THE FIGHTER:  Okay, now we’re talking.  This film is about a small-time boxer and his dysfunctional family, and it was the first one on the list that I found myself completely engrossed by.  And I even hate boxing!  But this film, like most boxing films, really uses the “sport” as an allegory for Man and Life, how we all have to suffer, and often bleed, to make our dreams into reality.  The acting by everyone in the cast is pitch perfect (by everyone from Marky Mark to the Handbag Girl from The Office!), and every scene feels so darn real.  Unfortunately, I was disappointed by the Rocky-esque ending, the only part that came off remotely cliched, but seeing that it was based on a true story and that’s what really happened, I couldn’t blame the movie too much. (In many ways, it reminded me of “The Wrestler,” which was even better)  TOMMYLAND GRADE=A-.

TRUE GRIT=I don’t really like Westerns, and this one didn’t change my opinion one iota.  It’s kind of like “The Kids Are All Right” in that aside from one twist, the basic story is one that’s been told time and time before.  Here, the twist is that the main character is a 14 year-old girl who’s trying to get a cowboy bounty hunter to find the villain that killed her father.  It was all fine as Westerns go, I guess, and I thought that the young girl gave one heck of a performance (movies need more girl characters like her), but I just couldn’t get into it.  And I don’t think Jeff Bridges should’ve been nominated for Best Actor; all he had to do was act “grizzly”!  TOMMYLAND GRADE=C-.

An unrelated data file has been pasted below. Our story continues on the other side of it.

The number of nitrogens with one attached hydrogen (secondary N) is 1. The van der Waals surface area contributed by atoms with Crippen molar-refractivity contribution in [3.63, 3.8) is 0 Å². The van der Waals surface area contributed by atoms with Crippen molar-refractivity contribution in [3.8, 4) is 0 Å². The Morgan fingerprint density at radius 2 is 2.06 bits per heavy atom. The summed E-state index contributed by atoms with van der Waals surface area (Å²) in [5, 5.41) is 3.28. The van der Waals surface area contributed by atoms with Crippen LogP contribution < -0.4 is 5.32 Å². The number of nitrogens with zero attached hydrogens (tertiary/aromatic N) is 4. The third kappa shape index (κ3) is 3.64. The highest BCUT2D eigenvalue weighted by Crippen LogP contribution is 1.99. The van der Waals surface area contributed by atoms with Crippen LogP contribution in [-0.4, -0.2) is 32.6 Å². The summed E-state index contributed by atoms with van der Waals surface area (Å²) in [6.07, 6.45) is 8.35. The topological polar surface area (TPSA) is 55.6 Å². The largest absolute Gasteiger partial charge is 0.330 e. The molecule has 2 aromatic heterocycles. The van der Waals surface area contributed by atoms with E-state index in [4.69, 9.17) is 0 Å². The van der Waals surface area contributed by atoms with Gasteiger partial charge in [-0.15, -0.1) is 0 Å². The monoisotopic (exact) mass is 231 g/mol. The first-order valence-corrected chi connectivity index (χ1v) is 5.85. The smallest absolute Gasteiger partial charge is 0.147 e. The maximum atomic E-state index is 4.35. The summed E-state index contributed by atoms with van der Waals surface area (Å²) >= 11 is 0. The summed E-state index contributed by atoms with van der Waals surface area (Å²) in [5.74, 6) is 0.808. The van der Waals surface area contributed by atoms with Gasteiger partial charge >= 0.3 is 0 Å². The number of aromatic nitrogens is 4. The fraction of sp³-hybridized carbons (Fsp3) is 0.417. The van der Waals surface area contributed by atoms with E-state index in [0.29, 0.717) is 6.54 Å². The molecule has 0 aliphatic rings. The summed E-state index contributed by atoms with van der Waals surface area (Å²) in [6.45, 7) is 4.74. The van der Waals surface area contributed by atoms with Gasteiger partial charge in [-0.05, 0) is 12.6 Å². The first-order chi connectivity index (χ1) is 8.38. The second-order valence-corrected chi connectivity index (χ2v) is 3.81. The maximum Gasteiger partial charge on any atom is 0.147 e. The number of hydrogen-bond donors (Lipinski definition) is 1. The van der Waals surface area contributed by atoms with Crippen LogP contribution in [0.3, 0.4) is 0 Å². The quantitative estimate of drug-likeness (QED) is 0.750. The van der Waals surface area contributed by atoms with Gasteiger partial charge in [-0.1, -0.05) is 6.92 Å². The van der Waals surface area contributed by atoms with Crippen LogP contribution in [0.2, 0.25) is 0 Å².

WINTER’S BONE:  I had never heard of Jennifer Lawrence, but wow, she made one heck of an impression.  She, like this movie, knows when to let silence tell the story.  The movie is about a teenaged girl living in a drug-addled community supporting her crazy mother and her younger siblings whose methhead father goes missing.  To keep the family from being evicted from their house (the father had put up the house for his bail bond), she has to somehow find him, dead or alive.  This is easily the bleakest film here (yes, even bleaker than the story about James Franco’s arm) with little hope or beauty found anywhere, but what IS there is the strength found in the human will to survive, and to help those we love to survive along with us.  It’s about being heroic in the best way possible, quietly and without a touch of self-aggrandizement.  TOMMYLAND GRADE=B+.